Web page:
The semicolon represents a longer pause than the comma. It is used to separate the clauses of a compound sentence, when they contain a comma.
- He was a simple, unassuming man; yet we all respected him.
Note that the semicolon is usually followed by conjunctions like and, but, yet or or.
The semicolon is also used to separate clauses which are loosely connected in thought.
- As Caesar loved me, I weep for him; as he was fortunate, I rejoice at it; as he was valiant, I honor him.
- Reading maketh a full man; conference a ready man; writing an exact man.
The colon marks a more complete pause than that indicated by the semicolon. It has the following uses:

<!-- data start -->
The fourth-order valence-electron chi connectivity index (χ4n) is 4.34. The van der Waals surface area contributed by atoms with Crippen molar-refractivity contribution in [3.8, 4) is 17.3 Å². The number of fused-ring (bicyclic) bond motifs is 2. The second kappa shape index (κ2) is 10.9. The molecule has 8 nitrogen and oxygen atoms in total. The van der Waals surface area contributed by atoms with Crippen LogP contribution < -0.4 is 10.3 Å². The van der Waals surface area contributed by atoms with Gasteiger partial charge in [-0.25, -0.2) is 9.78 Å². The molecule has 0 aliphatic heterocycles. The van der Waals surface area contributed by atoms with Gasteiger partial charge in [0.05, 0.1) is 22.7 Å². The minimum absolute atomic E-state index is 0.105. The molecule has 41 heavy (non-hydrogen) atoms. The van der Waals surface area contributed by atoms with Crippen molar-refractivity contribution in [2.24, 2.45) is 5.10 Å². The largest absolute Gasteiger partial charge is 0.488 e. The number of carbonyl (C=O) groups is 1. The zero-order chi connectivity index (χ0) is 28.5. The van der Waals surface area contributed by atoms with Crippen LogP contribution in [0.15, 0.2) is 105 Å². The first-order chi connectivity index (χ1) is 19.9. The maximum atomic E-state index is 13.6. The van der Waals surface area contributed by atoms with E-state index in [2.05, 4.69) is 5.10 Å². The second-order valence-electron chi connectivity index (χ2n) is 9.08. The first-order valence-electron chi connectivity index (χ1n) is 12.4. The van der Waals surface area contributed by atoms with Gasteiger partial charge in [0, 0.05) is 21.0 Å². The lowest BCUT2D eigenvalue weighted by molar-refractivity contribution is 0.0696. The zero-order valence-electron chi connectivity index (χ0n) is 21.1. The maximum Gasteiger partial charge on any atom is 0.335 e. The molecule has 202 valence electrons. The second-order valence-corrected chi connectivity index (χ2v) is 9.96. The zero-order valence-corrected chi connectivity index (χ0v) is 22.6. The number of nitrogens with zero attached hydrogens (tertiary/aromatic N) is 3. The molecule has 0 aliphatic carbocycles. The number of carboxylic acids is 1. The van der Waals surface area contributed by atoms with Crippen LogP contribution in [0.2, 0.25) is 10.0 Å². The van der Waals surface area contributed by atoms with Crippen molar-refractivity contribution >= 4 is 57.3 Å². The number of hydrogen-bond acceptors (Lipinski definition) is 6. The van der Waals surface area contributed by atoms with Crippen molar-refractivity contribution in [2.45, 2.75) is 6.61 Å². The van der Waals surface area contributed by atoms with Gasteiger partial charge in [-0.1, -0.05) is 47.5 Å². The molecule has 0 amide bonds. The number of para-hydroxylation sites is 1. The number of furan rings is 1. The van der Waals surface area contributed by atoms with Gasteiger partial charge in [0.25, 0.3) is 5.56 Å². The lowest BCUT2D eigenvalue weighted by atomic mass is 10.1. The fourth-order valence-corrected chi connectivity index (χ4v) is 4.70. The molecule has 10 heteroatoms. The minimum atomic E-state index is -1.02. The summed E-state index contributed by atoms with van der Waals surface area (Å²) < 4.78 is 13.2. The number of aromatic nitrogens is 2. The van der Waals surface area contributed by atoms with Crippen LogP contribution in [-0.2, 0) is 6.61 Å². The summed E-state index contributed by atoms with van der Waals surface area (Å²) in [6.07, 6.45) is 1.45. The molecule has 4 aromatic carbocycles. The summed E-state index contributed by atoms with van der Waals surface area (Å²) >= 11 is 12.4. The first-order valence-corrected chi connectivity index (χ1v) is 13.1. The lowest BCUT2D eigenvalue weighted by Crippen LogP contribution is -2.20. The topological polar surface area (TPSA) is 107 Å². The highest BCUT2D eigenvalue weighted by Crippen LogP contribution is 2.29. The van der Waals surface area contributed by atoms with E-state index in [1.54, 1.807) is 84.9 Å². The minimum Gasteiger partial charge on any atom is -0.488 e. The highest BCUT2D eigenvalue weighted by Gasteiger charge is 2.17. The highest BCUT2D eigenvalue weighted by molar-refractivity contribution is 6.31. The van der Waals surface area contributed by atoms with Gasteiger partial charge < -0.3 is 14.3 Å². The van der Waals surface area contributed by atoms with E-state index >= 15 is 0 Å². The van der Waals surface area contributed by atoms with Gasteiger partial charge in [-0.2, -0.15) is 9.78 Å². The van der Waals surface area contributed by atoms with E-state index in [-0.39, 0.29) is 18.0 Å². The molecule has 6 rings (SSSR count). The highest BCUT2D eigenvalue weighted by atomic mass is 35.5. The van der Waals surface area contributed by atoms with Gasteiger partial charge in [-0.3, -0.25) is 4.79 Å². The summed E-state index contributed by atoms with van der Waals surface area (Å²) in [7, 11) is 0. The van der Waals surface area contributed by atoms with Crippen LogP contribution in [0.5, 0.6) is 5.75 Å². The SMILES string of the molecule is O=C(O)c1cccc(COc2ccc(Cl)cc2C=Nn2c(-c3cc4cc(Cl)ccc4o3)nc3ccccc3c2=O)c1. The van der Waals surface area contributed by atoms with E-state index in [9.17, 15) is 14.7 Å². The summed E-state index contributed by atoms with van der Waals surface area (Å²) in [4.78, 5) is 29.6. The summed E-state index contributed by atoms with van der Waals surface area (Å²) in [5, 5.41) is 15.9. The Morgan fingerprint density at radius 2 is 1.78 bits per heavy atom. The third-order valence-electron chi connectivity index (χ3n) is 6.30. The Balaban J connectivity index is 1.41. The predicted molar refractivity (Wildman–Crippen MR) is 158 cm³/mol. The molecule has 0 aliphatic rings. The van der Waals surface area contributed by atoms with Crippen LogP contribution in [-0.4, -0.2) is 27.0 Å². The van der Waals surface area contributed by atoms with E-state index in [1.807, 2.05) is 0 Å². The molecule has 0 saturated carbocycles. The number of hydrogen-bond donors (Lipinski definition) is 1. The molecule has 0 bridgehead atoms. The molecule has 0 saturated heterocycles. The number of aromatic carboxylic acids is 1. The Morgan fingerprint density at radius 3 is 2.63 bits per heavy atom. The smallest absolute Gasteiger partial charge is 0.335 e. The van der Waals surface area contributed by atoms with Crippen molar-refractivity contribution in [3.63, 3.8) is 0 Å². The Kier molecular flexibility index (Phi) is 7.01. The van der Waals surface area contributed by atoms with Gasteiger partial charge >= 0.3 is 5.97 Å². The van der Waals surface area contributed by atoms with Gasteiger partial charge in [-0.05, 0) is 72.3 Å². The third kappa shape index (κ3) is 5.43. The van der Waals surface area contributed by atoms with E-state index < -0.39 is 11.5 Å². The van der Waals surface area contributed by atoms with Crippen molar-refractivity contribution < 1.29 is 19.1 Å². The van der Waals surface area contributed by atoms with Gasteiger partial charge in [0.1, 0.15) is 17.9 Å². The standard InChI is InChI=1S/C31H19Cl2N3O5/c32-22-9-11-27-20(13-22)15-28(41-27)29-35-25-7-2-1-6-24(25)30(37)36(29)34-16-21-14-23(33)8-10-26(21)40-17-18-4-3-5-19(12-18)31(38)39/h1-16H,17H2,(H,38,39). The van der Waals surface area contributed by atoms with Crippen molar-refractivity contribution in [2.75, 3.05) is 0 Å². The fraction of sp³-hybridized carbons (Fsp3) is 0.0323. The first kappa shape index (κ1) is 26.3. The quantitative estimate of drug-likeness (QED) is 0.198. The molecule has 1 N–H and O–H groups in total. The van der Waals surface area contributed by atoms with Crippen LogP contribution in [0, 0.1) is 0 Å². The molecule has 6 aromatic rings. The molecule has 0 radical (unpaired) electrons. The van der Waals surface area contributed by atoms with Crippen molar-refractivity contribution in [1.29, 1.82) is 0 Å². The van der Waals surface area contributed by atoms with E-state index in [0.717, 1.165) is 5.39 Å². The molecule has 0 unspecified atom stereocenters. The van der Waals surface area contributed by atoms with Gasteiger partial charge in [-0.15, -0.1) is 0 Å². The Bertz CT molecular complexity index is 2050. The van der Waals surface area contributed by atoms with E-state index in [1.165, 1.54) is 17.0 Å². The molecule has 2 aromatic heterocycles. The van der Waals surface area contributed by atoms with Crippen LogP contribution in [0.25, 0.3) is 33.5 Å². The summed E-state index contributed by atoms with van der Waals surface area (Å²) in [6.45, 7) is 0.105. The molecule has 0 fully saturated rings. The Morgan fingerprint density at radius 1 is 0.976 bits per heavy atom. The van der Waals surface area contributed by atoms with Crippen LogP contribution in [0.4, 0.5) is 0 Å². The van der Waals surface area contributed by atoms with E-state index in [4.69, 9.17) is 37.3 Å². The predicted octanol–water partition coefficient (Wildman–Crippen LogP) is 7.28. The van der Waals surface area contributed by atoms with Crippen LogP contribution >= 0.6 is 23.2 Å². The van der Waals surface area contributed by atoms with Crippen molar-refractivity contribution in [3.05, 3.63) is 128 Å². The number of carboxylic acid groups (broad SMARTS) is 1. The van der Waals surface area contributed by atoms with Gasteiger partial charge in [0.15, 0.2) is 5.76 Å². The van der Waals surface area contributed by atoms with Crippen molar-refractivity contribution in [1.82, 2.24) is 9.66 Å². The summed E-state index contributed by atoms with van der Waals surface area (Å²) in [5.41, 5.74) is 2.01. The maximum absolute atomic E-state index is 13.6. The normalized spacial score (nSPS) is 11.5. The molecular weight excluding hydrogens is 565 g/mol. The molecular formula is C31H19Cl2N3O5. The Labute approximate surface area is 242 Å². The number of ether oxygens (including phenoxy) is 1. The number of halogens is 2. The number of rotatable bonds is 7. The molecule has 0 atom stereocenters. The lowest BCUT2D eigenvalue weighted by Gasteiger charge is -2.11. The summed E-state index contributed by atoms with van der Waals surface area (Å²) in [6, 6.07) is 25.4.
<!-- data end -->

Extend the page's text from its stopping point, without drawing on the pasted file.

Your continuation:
1. It is used to introduce a quotation.
- Solomon says: “Of the making of books there is no end.”
2. To introduce a list of items.
- The writers I look best are: Milton, Dickens and Shaw.
- The problem is this: which came first, the hen or the egg.
3. Between sentences grammatically complete but closely related in thought.
- Study to acquire a habit of thinking: no study is more important.
Interrogation mark (?)
The interrogation mark is used after a direct question:
- What are you doing?
- Where are you going?
- How are you doing?
Note that the interrogation mark is not used after an indirect question.
- He asked me what I was doing.
The interrogation mark is not used after a polite request or submission.
- Would you mind passing the salt.